One aspect of studying through Alliance (the program that Rollins is working through in Shanghai) that I have truly come to appreciate and enjoy is the existence of Alliance-coordinated lectures, activities and extracurricular activities. Sometimes we get caught up in big weekend trips and forget to take in the small experiences. (I say this about myself just as much as I do about some others, by the way.) In Shanghai, these include Chinese dumpling nights, mahjong game nights, site visits in the city, intellectual lectures by brilliant speakers, calligraphy classes, weekly lunches and cultural performances. Oftenttimes there is both an English-language event and a Chinese-language event so we can continue to practice Chinese. I have attended a good number of them, and am surprised to find that most of my fellow students do not attend; though it is true some of them occur during certain class times. They are fun and unique opportunities to learn Chinese culture, hear from brilliant intellectuals, practice my Chinese and get to know other students and staff.
For me, these small events oftentimes provide rare chances to learn and dicuss topics that are not relevant to my major. The biggest example of this would be a lecture on “Doing Business in China” by Dr. Nathan Wang, a renowned entrepreneur who has held multiple high-level positions in major international companies such as
Motorola and is regarded by many as the “Father of the Smart Phone.” For a few reasons, I have no plans of taking any business courses during my time at Rollins, so I learned quite a lot from his discussion. We were able to ask him questions and hear his opinions as well as express our own. He himself was a pleasure to listen and talk to; he was very informal with us and used comical examples to help us relate to the topic. I was a little concerned that he would be using a lot of business terminology that, quite frankly, I do not (but probably should) have a basic understanding of. But I could understand all of his points and his PowerPoint was both clear yet also entertaining. Can anyone tell me how Alliance chooses and gets these great intellectual minds to come visit a few undergrad students? I’m certainly grateful for it.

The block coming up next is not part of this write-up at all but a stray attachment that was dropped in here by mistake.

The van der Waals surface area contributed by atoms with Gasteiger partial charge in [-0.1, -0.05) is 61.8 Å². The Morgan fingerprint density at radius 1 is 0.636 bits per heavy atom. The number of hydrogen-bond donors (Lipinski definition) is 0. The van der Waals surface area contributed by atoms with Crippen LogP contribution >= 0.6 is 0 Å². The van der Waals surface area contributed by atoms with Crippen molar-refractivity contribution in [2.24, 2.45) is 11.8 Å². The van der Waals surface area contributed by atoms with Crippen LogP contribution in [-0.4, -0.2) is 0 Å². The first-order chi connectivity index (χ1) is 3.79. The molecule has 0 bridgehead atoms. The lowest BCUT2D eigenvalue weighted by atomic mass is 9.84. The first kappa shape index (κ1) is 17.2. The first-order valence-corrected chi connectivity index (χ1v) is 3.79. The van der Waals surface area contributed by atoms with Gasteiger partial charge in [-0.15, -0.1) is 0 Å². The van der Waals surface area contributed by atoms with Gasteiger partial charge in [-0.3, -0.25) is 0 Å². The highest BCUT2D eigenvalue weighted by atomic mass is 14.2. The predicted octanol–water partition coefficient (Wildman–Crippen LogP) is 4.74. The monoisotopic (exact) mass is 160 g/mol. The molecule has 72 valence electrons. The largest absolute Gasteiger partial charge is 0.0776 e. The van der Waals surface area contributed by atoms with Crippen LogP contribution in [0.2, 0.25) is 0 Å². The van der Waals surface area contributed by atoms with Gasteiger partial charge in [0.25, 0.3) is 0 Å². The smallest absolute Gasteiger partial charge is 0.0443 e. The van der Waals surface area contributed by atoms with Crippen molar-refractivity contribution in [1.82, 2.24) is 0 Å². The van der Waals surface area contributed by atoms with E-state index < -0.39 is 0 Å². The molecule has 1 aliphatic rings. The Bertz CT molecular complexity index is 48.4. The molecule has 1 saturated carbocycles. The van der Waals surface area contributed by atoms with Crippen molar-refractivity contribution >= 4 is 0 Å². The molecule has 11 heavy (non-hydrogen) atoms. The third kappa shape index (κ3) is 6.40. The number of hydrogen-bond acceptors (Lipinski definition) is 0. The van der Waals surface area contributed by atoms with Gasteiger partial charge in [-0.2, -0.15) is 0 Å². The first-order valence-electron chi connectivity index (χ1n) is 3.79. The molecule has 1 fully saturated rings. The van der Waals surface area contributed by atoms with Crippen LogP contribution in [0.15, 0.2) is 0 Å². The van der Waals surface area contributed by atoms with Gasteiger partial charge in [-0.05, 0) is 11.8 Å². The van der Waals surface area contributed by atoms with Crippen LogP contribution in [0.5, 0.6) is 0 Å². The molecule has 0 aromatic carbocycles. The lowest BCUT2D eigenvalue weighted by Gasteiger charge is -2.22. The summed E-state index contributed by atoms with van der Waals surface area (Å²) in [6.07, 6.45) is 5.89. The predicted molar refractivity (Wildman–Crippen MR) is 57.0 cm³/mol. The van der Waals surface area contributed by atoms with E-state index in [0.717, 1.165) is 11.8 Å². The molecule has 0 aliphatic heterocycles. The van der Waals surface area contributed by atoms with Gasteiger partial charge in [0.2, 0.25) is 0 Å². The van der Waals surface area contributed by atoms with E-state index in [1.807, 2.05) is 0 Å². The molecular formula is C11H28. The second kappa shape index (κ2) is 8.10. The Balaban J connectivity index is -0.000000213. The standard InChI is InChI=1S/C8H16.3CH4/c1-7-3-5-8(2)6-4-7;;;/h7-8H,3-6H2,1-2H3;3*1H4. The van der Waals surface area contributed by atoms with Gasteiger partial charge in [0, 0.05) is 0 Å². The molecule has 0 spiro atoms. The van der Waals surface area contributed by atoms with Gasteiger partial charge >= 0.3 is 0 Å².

In a few minutes I’ll be headed to a discussion on “How to Index a Dumpling,” which will be led by an experienced food writer and chef. When I was little I absolutely loved to watch Food Network (anyone else with me?), so this will probably bring a hint of nostalgia for me. In early December everyone in Alliance Shanghai will be putting on a small performance, which our classes work together and plan for. I look forward to all the ideas that the many colorful individuals of our program will come up with. I know my class will be performing a parody and I’m excited to be a part of it!
(讲演) jiang3yan3 to give a talk/lecture/speech
(话题) huàtí subject/topic of a talk or conversation